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Posts Tagged ‘rock in ontario’

Pool in Dead Mouse Cave

IMG_7892, originally uploaded by Mic2006.

I suppose it would not be unreasonable to assume that I have managed to fit in a significant amount of study since the last post went up, but unfortunatly I was again distracted and ended up visiting my good Friend Jeff (SNAFU).

Jeff M. is a techie, I am not. I’ve been trying to figure out how to record a fire alarm sound and then play it at work for the betterment of those who do not understand our two-tone system. It had seemed like an impossible task. Fortunately, my frustration was soon aleviated by Jeff who said that I had the wrong connections at the back of my boom box. You see the peole at Futureshop had sold me the wrong connection, or maybe I had bought the wrong connection – either way, I’ve been feeling pretty frustrated. Problem solved, SNFU knew the solution right away and now everything is good.

Now an explanation of the cave picture.

This is what lies at the furthest extent of where I was willing to crawl in “Dead Mouse”. It is a strange little dam that holds back a crystal-clear pool of water behind(not the muddy one you can see in front) and Jeff C. who I was with at the time said that he might have been able to push the passage further as it is wide and curves sharply off to the left beyond this picture. For me, this is as far as I will be going in dead mouse. There are better options in the area of which I was then aware and I will explain that morning’s big success in my next set of posts – I just wanted to finish off on the “Dead Mouse story before diverging off onto more exciting news.

Oh, one kind of interesting thing. You might have noticed that rock in the middle of the dam, its kind of like a cork in a dyke. It had forced its way into the hole from behind.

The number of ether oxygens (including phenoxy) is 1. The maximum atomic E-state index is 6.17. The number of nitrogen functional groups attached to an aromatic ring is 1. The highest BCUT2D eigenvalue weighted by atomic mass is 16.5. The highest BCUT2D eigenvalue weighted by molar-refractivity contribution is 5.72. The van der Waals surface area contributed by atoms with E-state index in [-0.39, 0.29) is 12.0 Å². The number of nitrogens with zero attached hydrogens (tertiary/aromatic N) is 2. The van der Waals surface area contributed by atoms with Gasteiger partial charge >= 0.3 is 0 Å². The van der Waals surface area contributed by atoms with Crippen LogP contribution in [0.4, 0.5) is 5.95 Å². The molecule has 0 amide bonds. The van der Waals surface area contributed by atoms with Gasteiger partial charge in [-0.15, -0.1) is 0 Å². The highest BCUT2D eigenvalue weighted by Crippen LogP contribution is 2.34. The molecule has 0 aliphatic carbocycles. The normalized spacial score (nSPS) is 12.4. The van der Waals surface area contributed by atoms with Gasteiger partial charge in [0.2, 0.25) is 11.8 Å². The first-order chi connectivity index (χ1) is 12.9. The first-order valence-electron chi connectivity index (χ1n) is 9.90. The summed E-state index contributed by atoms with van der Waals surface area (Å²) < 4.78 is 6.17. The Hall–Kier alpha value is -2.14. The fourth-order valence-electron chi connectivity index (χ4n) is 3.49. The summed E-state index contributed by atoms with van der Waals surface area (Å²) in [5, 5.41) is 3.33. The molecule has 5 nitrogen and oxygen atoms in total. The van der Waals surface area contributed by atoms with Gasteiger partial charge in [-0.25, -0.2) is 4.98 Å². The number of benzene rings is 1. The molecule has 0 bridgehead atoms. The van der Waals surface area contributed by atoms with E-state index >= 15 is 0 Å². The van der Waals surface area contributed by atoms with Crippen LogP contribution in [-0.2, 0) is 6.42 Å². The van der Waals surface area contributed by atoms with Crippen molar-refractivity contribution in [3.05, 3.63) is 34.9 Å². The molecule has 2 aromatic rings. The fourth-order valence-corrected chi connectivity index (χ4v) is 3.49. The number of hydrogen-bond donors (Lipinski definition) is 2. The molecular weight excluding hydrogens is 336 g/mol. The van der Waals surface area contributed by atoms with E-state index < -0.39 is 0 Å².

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Gold Bearing Quartz vein

Finding gold in Ontario

There are supposedly over 9000 abandoned mines known to exist in Ontario – shafts, caverns and tunnels, many collapsing, unstable or traps within which poisonous gases settle.

At this mine the granite hillside is undercut. Here a fallen boulder, streaking in oxidizing mineral residue, partially blocks a downward leading cavity. From another enthusiast I have learned that there is more to the mine than what I could see (I did not go in past the entrance which appears to end abrubtly). Unless there is another entrance off in the bush, this must have been the way that the old miners had followed the vein.

I understand that there is a tunnel that leads down into water and at least one other that dead ends. Don’t explore abandoned mines, they are deadly and many people loose their lives in them each year.

Apparently 2489 tons of ore were produced from this mine. It was estimated to be worth around $8500.

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